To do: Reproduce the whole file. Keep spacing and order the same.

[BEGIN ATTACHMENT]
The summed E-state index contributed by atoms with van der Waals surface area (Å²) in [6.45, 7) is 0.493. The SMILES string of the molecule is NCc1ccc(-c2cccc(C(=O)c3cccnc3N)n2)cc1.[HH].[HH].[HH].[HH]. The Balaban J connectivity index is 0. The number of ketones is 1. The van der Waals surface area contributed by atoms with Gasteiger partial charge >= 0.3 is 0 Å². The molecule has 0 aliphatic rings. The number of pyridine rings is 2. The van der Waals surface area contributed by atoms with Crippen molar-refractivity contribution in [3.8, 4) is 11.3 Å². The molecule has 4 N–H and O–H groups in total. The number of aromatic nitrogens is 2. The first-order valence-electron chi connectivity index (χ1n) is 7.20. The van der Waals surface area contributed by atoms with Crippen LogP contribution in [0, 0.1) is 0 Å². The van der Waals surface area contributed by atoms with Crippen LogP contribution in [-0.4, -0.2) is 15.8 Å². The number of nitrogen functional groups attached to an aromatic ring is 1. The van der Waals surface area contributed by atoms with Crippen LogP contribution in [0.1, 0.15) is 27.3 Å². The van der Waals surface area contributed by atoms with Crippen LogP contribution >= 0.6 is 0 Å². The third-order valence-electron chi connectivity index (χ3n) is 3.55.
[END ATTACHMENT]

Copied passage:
The summed E-state index contributed by atoms with van der Waals surface area (Å²) in [6.45, 7) is 0.493. The SMILES string of the molecule is NCc1ccc(-c2cccc(C(=O)c3cccnc3N)n2)cc1.[HH].[HH].[HH].[HH]. The Balaban J connectivity index is 0. The number of ketones is 1. The van der Waals surface area contributed by atoms with Gasteiger partial charge >= 0.3 is 0 Å². The molecule has 0 aliphatic rings. The number of pyridine rings is 2. The van der Waals surface area contributed by atoms with Crippen molar-refractivity contribution in [3.8, 4) is 11.3 Å². The molecule has 4 N–H and O–H groups in total. The number of aromatic nitrogens is 2. The first-order valence-electron chi connectivity index (χ1n) is 7.20. The van der Waals surface area contributed by atoms with Crippen LogP contribution in [0, 0.1) is 0 Å². The van der Waals surface area contributed by atoms with Crippen LogP contribution in [-0.4, -0.2) is 15.8 Å². The number of nitrogen functional groups attached to an aromatic ring is 1. The van der Waals surface area contributed by atoms with Crippen LogP contribution in [0.1, 0.15) is 27.3 Å². The van der Waals surface area contributed by atoms with Crippen LogP contribution >= 0.6 is 0 Å². The third-order valence-electron chi connectivity index (χ3n) is 3.55.